How to overcome racism: a hopeful subject
A new book explains how both racism and multiculturalism have been state-led projects. The way out, the authors argue, is to revive a sense of common, purposeful humanity.
Race Defaced is an exceptional contribution to the debate about race because it does so much more than most writing on the subject. In a field where moral stances usually get in the way of thinking things through more deeply, Kyriakides and Torres have pulled together a pointedly philosophical reflection on the meaning of race.
Rather than taking for granted the view that racism is abhorrent, Kyriakides and Torres set out a foundation from which the idea of racial difference can be criticised – the standpoint of what they call the ‘hopeful subject’. As they lay out the argument, the naturalisation of racial divisions can only be understood as a kind of falling away from the common standpoint of humanity. Further, they insist it is humanity as a future-oriented, or hopeful, subject that is denied in the reduction of peoples to races. A very readable opening chapter shows how the idea of the subject as author of his own destiny is both alive but also denied in modern history, in the competing and ideologised versions of the Collective Man of Stalinism and the Lockean individual of Cold War liberalism.
Drawing on examples from Britain and America, Kyriakides and Torres explain that ‘whiteness’ as an identity is weak at its core. The claim that the indigenous working class has the same needs and outlook as the ruling class just does not stand up – as the authors show with such cases as Saint Patrick’s Battalion fighting on the Mexican side in the war against America. On the other hand, they argue, movements of the left in the mid-twentieth century, from Stalin’s Communists through Europe’s socialists to America’s New Deal, were all committedly statist, and therefore nationalist, reinforcing the link between indigeneity and reform. Strident nationalism, though, aggravated racial tensions, as governments appealed to nativist sentiments.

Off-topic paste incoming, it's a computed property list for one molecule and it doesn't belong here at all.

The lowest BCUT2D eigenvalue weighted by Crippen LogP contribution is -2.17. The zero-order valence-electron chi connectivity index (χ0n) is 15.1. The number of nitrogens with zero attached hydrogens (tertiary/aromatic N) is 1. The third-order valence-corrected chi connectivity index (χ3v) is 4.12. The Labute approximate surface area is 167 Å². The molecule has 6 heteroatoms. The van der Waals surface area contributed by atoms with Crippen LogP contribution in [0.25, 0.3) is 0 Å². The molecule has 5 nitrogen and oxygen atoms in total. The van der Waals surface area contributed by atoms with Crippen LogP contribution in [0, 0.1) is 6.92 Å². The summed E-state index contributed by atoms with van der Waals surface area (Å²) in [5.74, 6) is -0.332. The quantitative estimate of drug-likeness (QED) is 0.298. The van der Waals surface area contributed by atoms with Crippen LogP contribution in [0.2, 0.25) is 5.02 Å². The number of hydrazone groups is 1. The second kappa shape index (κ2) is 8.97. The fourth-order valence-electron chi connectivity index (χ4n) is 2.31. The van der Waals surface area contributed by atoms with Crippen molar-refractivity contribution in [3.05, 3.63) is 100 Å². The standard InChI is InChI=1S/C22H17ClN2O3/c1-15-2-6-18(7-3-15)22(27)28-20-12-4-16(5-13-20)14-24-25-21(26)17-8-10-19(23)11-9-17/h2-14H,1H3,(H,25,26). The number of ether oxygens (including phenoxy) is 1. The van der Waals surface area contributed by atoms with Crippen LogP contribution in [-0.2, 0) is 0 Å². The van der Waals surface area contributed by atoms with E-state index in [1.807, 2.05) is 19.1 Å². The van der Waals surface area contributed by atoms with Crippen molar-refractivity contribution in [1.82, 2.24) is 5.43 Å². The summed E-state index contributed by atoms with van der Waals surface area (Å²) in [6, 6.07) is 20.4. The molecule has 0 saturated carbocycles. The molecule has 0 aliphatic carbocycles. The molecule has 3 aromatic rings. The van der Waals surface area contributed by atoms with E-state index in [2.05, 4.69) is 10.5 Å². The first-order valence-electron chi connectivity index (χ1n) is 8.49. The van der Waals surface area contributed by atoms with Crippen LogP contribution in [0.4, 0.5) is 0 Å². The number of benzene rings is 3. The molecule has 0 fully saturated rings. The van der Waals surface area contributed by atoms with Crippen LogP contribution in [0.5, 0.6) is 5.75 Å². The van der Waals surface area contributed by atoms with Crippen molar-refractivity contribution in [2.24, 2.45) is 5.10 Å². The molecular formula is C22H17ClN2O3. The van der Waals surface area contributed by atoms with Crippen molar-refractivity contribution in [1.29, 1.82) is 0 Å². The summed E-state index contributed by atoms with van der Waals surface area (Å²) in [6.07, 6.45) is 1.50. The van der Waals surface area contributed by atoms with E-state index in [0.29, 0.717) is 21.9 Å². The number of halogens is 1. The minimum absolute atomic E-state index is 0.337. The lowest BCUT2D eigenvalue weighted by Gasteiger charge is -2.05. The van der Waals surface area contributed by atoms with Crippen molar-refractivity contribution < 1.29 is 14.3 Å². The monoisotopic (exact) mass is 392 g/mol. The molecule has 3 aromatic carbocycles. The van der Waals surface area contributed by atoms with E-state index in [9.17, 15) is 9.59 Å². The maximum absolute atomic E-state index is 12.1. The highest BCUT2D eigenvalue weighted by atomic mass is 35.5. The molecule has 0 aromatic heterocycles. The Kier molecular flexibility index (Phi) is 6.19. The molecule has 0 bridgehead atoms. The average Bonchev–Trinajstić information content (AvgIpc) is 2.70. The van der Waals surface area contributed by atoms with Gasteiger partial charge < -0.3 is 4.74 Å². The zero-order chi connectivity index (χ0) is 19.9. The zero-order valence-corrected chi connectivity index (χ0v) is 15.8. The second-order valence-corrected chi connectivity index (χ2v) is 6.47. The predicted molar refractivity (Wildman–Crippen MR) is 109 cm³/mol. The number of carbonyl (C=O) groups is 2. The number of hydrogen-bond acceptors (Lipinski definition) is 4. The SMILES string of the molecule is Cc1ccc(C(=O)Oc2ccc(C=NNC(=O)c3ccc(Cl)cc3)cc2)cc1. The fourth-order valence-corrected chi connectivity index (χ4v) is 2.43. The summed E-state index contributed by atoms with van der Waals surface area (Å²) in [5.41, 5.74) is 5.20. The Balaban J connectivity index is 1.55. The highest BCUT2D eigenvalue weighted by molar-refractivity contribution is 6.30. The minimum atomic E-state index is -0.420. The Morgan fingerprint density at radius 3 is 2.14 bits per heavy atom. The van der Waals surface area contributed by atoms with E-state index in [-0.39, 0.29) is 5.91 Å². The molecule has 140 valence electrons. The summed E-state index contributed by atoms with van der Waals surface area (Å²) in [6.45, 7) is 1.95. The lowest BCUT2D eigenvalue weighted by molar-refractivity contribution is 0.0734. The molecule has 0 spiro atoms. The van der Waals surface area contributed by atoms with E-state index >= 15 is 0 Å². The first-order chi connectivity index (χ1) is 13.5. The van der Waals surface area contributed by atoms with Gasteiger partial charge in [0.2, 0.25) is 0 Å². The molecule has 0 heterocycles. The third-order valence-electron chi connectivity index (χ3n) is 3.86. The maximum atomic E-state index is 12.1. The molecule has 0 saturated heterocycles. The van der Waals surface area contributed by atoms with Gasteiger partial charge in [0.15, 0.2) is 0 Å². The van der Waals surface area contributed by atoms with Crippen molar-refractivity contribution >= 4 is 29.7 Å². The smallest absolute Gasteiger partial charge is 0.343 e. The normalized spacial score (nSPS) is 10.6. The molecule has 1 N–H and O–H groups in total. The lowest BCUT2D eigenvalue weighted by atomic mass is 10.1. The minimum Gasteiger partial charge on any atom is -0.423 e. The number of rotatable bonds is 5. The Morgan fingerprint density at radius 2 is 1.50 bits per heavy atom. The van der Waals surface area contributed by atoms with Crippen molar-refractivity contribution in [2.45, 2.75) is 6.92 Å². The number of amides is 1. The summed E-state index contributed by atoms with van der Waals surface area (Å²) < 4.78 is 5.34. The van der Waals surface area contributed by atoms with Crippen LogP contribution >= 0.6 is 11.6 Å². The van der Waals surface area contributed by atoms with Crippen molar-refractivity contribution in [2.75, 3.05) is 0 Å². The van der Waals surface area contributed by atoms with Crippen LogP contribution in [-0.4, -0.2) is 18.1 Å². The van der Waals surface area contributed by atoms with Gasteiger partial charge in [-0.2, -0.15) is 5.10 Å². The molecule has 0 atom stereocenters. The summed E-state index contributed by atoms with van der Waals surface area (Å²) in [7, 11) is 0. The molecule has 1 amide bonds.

In a very useful discussion, Kyriakides and Torres show how official responses to the heightened race conflicts sought to re-cast the problem as one of psychology: racism was a matter of personal and irrational prejudices. Attention quickly moved on from white racists to black reaction, as in the 1959 television documentary, The Hate That Hate Produced. Here, they show, were the foundations of the management of race differences that would later become the complex of state and human-resource policies known as multiculturalism.
Looking at the different ideas of the key thinkers in the field – like Paul Gilroy, Sivanandan, Kenan Malik, David Theo Goldberg and Robert Miles – the later chapters of Race Defaced draw out the limitations and failures of the policy and theory of multiculturalism. They argue that though the explicit claim of multiculturalism is to attend to the harm done by racism, its actual meaning is to reinforce racial (more often reconfigured as cultural) differences. This shift towards difference, they argue, is parallel to a falling away of the general idea of equality, tied to the forward-looking movements of the left.
Kyriakides and Torres are particularly interesting on the question of America’s affirmative action programmes, which (following Kevin Yuill’s excellent book, Richard Nixon and the Rise of Affirmative Action) they show was never really an anti-racist policy, but one with a conservative intent aimed at managing disorder. Where they go beyond Kenan Malik’s The Meaning of Race, though, is in pointing to a post-national cosmopolitanism that de-couples cultural differences from the project of national reform.
Looking at such examples as the racial profiling of that peculiar category of US policing ‘other than Mexicans’, the police shooting of the Brazilian, Jean Charles de Menezes, after the London bombings of 2005, and the fallout from the Stephen Lawrence inquiry, Kyriakides and Torres show how the reduction of living agents to the facts of social administration is at the heart of today’s confused politics of race.
James Heartfield’s British Workers & the US Civil War is published by Reverspective.
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